LHD for a motor for £0

Joined
Oct 19, 2012
Messages
408
Location
Wakefield, UK
I've made the often repeated mistake of starting another project without finishing the last one. It's not the first and is unlikely to be the last time I do that. This one is for a trike with electric assist. I have an electric scooter with a 600w 24v system that is going to donate said system to my next trike. I therefore need a means of driving the rear wheel. A LHD sprocket seems the best method to avoid driving the motor when pedalling. Flip flop hubs are available and LHD sprockets but I wanted to avoid buying those and relacing the wheel so here goes:-

Firstly take an old steel rear hub and cut it down to this on the drive side with it's freewheel thread.


It's useful if it was a 36 spoke one because next you align a disc rotor and drill through. The 6 holes almost align with 6 on the hub.



Screw a regular RHD freewheel onto the hub (wrong way on so it works when used on the left the left) and take a right hand threaded bottom bracket cup - one of these:-



And screw it into the freewheel until it buts upto the hub like this:-



Next screw on the locking ring that came with that cup and grind the top off the cup down to the ring.



It will go from looking like the left to looking like the right.



With the freewheel on the hub and the ground down cap all assembled you now need to weld the hub to the cap on the inside. By welding them assembled you ensure that the bits are perfectly aligned - even the threads. You should now have a hub that looks like this:-



The freewheel will now go back on with enough threads left over for the locking ring to go back on.



I intend to use two small tack welds on the locking ring to prevent the freewheel unscrewing as it'll try to do that against the ring rather than self tighten to the hub as in it's intended use. I thought about using two locking rings but decided against as I've seen that system not work satisfactorily. I also didn't want to glue the freewheel on as I'd never get any bolts in or out of the flange due to clearance. The assembly can be bolted to a disc brake mount either with or without the disc then the locking ring tacked to prevent loosening. It's not going to need to come off regularly so having to kiss the tacks with a flap disc isn't any major issue. Depending on axle nuts etc you may need to bore through the assembly to allow it to pass over them.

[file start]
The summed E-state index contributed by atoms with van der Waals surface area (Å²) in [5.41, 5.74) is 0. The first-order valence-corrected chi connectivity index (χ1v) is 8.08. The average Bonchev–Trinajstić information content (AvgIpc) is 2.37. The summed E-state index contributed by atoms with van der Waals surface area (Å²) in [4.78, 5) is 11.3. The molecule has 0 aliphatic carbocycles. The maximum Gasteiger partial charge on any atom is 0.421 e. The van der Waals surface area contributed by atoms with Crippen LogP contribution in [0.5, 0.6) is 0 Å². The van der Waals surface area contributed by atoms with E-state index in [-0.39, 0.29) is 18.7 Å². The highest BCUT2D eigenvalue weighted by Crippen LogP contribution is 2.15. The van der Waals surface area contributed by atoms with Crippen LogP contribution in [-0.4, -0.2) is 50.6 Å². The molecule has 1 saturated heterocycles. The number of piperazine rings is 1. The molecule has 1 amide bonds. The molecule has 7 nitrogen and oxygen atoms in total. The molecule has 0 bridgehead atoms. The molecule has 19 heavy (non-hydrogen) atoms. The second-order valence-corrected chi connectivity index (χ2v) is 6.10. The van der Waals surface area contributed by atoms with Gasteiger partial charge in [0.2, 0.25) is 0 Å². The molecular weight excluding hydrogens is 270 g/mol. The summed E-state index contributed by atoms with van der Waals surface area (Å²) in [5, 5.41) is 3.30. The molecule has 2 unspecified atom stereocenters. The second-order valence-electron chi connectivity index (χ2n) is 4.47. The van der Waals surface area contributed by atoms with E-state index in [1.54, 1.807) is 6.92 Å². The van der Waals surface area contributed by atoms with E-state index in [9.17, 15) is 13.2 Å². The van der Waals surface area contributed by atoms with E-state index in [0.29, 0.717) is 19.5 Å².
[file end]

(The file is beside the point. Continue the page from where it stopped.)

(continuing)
You now have a LHD for a motor that is perfectly aligned and wobble free.
 
Joined
May 31, 2013
Messages
2,297
Location
South Benfleet, Essex, England, UK
And there was I thinking you would buy a "ready-made" ;)
 
Joined
Oct 19, 2012
Messages
408
Location
Wakefield, UK
Alas that I had known they even exist! A fixed sprocket at the wheel involves less splaying of the rear frame so may be a better option and RHD freewheel at the motor end is self-tightening. However given the smallest regular freewheel is 13T I'd need a 28T, or so, fixed one at the wheel for my application and the only ones I can find at anywhere near that size use non cycle std chain so I'd have another cost there. With the freewheel at the wheel end I can use a 20T one and a 9t fixed at the motor. Both are easy to obtain.
 
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